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Languages for Expats in India

Submitted: September 2013

English is the language of commerce and national and political communication in India. Not really surprising, given the country’s history and the fact that there are a total of 15 official languages. The primary tongue for more than 40% of the population is Hindi. The other official languages are Bengali, Telugu, Marathi, Tamil, Urdu, Gujarati, Malayalam, Kannada, Oriya, Punjabi, Assamese, Kashmiri, Sindhi and Sanskrit. Of these, Hindi and Urdu are very closely related, and their variant, Hindustani, is also widely spoken in northern India.

For an English speaking expat, there is no urgent need to learn any of the above as almost everyone in the major cities in India will be able to understand and speak at least a little English. This is not to say that an expat should not take the trouble to learn the basics, if nothing else. The learning process can begin long before arrival in India and a good place to start would be a website such as Linguanaut  https://www.linguanaut.com/english_hindi.htm. The lessons are free and include phrases, numbers, vocabulary and Hindi translations.

An article in the Wall Street Journal ‘Life & Style’ section in July 2013 reported that, while on holiday in India, a father from the USA had hired a Hindi teacher for his son to teach him the basics of the language. Tutor and pupil have weekly sessions via Skype. If no holidays to India a planned prior to moving to the country, another way of finding a tutor is to go to https://www.verbalplanet.com/learn-hindi.asp where a student can choose the time and day of the week for Skype sessions with a tutor they have selected from those offering their services. The tutor will set up a learning plan to enable the student attain the desired level of proficiency.

HindiGuru (https://www.hindiguru.org) has teaching facilities in New Delhi and Gurgaon. The company specialises teaching Hindi to foreigners and offers group tuition as well as one-to-one lessons for individuals and corporate groups. There is also the opportunity to have online lessons and studying could commence via the internet prior to arrival in India and continue in the classroom once the expat is in the country.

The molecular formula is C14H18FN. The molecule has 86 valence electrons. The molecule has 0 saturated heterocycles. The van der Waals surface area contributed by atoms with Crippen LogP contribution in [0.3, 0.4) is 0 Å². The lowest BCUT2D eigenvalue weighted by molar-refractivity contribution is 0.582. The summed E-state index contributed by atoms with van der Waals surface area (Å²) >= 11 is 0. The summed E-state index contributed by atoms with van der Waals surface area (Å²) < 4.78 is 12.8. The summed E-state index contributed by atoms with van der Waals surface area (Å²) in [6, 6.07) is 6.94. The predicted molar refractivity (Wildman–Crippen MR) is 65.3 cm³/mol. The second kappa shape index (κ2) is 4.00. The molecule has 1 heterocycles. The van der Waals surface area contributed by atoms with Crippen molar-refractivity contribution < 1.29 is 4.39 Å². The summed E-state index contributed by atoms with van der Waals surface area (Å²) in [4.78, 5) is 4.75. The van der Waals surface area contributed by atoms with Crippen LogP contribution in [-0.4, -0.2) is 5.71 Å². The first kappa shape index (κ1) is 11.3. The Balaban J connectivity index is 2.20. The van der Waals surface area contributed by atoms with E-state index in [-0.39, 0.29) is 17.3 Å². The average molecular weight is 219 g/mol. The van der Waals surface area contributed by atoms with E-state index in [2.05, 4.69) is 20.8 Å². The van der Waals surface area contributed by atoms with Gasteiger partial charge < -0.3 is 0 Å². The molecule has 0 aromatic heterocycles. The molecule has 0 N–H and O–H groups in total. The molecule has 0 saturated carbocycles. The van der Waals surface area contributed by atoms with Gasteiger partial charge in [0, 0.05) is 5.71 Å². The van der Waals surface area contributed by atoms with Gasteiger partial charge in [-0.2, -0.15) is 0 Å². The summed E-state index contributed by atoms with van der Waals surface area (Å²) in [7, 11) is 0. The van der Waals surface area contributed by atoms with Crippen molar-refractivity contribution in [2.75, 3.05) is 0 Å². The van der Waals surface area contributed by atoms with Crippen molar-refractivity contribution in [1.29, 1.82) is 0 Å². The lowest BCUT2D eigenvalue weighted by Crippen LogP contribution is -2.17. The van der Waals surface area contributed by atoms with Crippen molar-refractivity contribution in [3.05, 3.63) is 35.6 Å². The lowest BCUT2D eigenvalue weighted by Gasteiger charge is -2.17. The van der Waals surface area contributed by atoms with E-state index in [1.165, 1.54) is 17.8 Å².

Another option to learn Hindi is a residential school in India. ESL, specialising in language study abroad (https://www.esl-languages.com/en/adults/hindi/language-school/india/new-delhi/ilsc-education-group/index.htm) offers Hindi tuition in New Delhi. Pupils will have the opportunity to visit local markets, restaurants and other venues to practise their language skills. Accommodation options during study include hotels and hostels, shared student apartments or living with a host family. However, the average age of a language student at the school is 24 years and a new expatriate may feel that their age makes this type of learning unsuitable for them.

Besides the obvious advantage of being able to converse at least a little in the main local language, learning Hindi will also give insight into custom and culture within India. This can only be a good thing, given that everyone who has ever been to India talks of the culture shock and the assault on the senses that begins the moment someone first arrives in the country. Perhaps by studying the language and gaining an insight into daily life, customs and culture, the new expat has the opportunity to prepare as much as possible for what lies ahead.

 

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